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Service Animal Policy Changes—Effective September 17


Starting September 17, Southwest Airlines will have updated policies that will affect our Customers who travel with an emotional support animal or trained service animal. We hope these changes give our Customers clearer guidelines about the types of animals that can travel on our planes.


Our updates are based on a careful review of the Department of Transportation’s (DOT) recent enforcement guidance and feedback we received from our Customers, Employees, and several advocacy groups and animal-related organizations.


Here is a look at the updates we’re making:


Emotional Support Animals (ESAs)

Beginning September 17, ESAs:

  • Will be limited to only dogs and cats
  • Will be limited to one per Customer
  • Must remain in a carrier or be on a leash at all times

Customers traveling with an ESA will still need to present a complete, current letter from a doctor or licensed mental health professional on the day of departure.


Trained Service Animals

  • In alignment with recent Department of Transportation (DOT) guidance, we will only accept the most common service animals—dogs, cats, and miniature horses.
  • For the health and safety of both our Customers and Employees, unusual or exotic animals will not be accepted.

As is the case today, the Customer with the disability must be able to provide the credible verbal assurance that the animal is a trained service animal.


Formally Recognizing Psychiatric Support Animals (PSAs)

And, we’re excited to announce that starting in September, Southwest will formally recognize trained psychiatric service animals (PSAs) as trained service animals. PSAs are trained to perform a task or work for a person with a mental health-related disability. For these animals, like other trained service animals, credible verbal assurance will be accepted. Though we’ve informally accepted PSAs in the past, we’re really pleased to formalize this type of service animal for our Customers.


Animal Behavior

For the Safety of both our Customers and our Employees, all emotional support and trained service animals must be trained to behave properly in a public setting and under the control of the handler at all times. An animal that engages in disruptive behavior, like scratching, growling, or urinating in the gate area, may be denied boarding.


If you’re interested in learning, check out the chart below and the new information we’ve posted on our website here.

Updated_Animals on Southwest Airlines FINAL.jpg


Explorer C

I think animals should be in carriers. When you say they can be on leashes,  my experience has been that owners let them jump to the seat ahead and if you are allergic as I am, this is not acceptable.  Pet dander gets everywhere.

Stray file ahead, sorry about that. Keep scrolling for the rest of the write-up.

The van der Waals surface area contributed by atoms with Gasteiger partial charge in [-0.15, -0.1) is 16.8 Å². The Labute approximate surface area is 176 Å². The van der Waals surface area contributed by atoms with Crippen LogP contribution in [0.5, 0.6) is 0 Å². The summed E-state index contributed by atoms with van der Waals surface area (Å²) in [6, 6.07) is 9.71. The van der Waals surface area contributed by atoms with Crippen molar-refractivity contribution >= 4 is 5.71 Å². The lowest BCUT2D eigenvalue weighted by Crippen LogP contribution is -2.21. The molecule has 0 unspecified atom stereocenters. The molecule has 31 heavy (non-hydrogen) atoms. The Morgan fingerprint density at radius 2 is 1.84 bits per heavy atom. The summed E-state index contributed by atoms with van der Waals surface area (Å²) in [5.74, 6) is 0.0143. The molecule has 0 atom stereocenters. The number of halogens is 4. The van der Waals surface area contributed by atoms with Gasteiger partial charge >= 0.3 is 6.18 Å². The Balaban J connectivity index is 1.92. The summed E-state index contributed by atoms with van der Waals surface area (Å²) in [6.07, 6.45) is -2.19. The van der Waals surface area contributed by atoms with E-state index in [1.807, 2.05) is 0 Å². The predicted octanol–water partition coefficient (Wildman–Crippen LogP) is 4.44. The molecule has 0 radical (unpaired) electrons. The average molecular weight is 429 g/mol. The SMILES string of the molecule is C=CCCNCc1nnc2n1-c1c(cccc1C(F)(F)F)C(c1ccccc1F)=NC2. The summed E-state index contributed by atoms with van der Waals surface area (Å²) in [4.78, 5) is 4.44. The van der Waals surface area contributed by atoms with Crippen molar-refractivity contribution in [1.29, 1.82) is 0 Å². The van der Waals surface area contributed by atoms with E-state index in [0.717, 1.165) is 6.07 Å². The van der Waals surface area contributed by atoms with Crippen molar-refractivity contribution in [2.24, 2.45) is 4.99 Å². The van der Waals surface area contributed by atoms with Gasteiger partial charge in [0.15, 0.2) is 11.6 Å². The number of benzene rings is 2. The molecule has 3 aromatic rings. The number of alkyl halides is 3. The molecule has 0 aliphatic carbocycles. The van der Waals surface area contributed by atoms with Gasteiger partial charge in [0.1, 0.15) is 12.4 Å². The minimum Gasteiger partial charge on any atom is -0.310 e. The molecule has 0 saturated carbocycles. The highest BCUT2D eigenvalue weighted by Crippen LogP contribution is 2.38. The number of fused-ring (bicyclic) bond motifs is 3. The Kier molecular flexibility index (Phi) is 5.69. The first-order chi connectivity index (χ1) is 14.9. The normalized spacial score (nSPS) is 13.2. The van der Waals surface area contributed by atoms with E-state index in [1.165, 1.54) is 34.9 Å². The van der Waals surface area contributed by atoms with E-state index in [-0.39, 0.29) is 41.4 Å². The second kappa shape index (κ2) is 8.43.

I do not hate animals , I just think that flying in a confined space requires consideration from all.

Even when I ask to be seated away from animals they say there's nothing they can do because it is open seating and they have the right to sit where they want.

Explorer C

As a service dog handler and trainer, THANK YOU! This policy appears well thought out and while adding additional rules, is not overly restrictive or demanding of those who travel with assistance animals. My dog and I recently flew together for the first time and from the gate staff, flight crew, and even the booking agents everything was perfect. We recommend our clients to fly Southwest if at all possible, and with these new rules in place will continue to do so!

Explorer C

Service animals cannot be required to be in carriers. As per ADA. They need to be out and able to do their tasks that they are trained to do for their handlers. Also keep in mind that service animals have a standard of cleanliness and grooming that must be adhered to because they are allowed in all public spaces. 

Explorer C

The policy doesn’t say service animals have to be in a carrier. It says emotional support animals do. 

Explorer C

I have just read Southwest new ESA, PSA, Service Animal policy.   Very admirable, but given that anone can pay $50 and get a Certificate of Need from any one of many online "Doctors",   I'm just not sure you have done enough to control the obvious fraud that is already taking place on your (and other) airlines.   I'm also very concerned about the size of the animals you would allow on flights.  You did not address this issue, but the inclusion of small horses set me back a bit.    I personally hope I never have to sit next to one.


Again, I admire your faith in humanity.  You are much more trusting than I.



Explorer C

 yes anyone can buy a drs note for $50  but as far as service animals go these  "drs notes" and "registrations" are not required by law  and most Service  Animal handlers know this an as such do not waste our money on useles peices of paper.  Sadly yes people will fake their Service Animals and it is sad that they feel the need to do that. As for animal size and miniture horses most larger animals provide important balance,mobility or other needed tasks.   South West thank you so much for taking the lead in reconizing the training that goes into psych service animals and not treating those with that need like ther service animals don't go thru just s much training as other service animals.  As long as you fly to my needed destinations you have my buisness.